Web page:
The narrow street by the Ship Inn - which was originally two houses with their gable ends to the street - is East Port, the historic eastern entrance gate to the town. In East Port is a house with a rounded gable which was the town's toll house and until 1855, the sergeant of police's house. Here, traders paid a charge to set up their stalls and barriers were erected when disease was rife. The most feared disease of all was the plague or "Black Death". When there was an outbreak in English border towns in the summer of 1636, the markets and fairs in Melrose, Coldstream, Duns, Hawick, Kelso and Selkirk were cancelled in an attempt to stop the plague spreading. A similar measure was taken in 1637 but the disease spread over the border resulting in many deaths. In March 1638, a law was made which forbade anyone to cross the border with England. All these measures meant a loss of trade and income to the town and yet had little effect in halting the spread of the plague.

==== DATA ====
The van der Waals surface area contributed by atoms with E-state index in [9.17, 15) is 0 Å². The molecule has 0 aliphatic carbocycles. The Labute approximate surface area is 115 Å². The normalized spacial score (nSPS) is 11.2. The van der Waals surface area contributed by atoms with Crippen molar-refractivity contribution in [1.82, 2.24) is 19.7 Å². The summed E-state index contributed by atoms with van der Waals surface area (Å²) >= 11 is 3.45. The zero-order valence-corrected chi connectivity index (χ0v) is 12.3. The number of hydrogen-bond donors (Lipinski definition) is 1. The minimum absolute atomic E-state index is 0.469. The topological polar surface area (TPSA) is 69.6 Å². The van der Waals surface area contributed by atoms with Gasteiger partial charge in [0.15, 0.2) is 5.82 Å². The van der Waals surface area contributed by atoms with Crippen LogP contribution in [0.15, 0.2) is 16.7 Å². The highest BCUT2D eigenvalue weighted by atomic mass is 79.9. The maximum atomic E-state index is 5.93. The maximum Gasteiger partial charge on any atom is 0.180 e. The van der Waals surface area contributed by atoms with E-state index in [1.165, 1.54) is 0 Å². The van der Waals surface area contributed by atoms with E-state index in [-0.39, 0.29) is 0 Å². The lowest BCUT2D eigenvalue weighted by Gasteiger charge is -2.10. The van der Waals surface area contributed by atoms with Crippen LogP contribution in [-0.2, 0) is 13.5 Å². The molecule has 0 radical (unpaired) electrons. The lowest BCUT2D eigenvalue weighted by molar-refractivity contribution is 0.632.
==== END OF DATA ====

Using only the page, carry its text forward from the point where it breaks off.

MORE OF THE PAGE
Turn right into Scott's Place. Cross the Dingleton Road which leads up towards the golf course (at one time Melrose Common) where until 1897, various livestock markets were held. Just to the right of the junction is Station Road, the site of the first Parish School. Head up Palma Place towards the former railway station in front of you.
Next: Former Railway Station